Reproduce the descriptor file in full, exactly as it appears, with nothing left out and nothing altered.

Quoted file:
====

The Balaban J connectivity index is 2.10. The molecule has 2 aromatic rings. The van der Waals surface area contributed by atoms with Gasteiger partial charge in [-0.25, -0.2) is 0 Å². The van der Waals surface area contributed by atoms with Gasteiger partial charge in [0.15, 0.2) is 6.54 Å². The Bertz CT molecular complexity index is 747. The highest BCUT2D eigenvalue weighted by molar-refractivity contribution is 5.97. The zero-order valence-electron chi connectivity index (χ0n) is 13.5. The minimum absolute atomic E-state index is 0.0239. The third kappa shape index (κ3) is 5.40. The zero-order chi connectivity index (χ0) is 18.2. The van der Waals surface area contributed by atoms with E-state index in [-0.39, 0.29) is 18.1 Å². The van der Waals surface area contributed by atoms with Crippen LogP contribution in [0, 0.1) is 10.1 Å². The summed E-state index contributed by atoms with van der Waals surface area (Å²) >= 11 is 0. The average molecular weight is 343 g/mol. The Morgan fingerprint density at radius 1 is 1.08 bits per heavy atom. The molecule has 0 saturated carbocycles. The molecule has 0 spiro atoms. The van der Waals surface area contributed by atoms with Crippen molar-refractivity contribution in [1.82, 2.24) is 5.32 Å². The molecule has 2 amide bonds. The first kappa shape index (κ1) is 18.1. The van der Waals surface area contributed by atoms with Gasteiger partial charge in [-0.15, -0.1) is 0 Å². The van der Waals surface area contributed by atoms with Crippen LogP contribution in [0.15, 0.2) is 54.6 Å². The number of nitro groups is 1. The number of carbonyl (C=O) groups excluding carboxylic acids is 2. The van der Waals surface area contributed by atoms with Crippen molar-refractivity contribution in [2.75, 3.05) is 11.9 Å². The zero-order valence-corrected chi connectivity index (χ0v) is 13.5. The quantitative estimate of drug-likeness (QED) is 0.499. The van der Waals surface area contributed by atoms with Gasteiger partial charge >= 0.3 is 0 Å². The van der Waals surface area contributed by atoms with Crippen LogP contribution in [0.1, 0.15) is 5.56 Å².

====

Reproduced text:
The Balaban J connectivity index is 2.10. The molecule has 2 aromatic rings. The van der Waals surface area contributed by atoms with Gasteiger partial charge in [-0.25, -0.2) is 0 Å². The van der Waals surface area contributed by atoms with Gasteiger partial charge in [0.15, 0.2) is 6.54 Å². The Bertz CT molecular complexity index is 747. The highest BCUT2D eigenvalue weighted by molar-refractivity contribution is 5.97. The zero-order valence-electron chi connectivity index (χ0n) is 13.5. The minimum absolute atomic E-state index is 0.0239. The third kappa shape index (κ3) is 5.40. The zero-order chi connectivity index (χ0) is 18.2. The van der Waals surface area contributed by atoms with E-state index in [-0.39, 0.29) is 18.1 Å². The van der Waals surface area contributed by atoms with Crippen LogP contribution in [0, 0.1) is 10.1 Å². The summed E-state index contributed by atoms with van der Waals surface area (Å²) >= 11 is 0. The average molecular weight is 343 g/mol. The Morgan fingerprint density at radius 1 is 1.08 bits per heavy atom. The molecule has 0 saturated carbocycles. The molecule has 0 spiro atoms. The van der Waals surface area contributed by atoms with Crippen molar-refractivity contribution in [1.82, 2.24) is 5.32 Å². The molecule has 2 amide bonds. The first kappa shape index (κ1) is 18.1. The van der Waals surface area contributed by atoms with Gasteiger partial charge in [-0.15, -0.1) is 0 Å². The van der Waals surface area contributed by atoms with Crippen LogP contribution in [0.15, 0.2) is 54.6 Å². The number of nitro groups is 1. The number of carbonyl (C=O) groups excluding carboxylic acids is 2. The van der Waals surface area contributed by atoms with Crippen molar-refractivity contribution in [2.75, 3.05) is 11.9 Å². The zero-order valence-corrected chi connectivity index (χ0v) is 13.5. The quantitative estimate of drug-likeness (QED) is 0.499. The van der Waals surface area contributed by atoms with Gasteiger partial charge >= 0.3 is 0 Å². The van der Waals surface area contributed by atoms with Crippen LogP contribution in [0.1, 0.15) is 5.56 Å².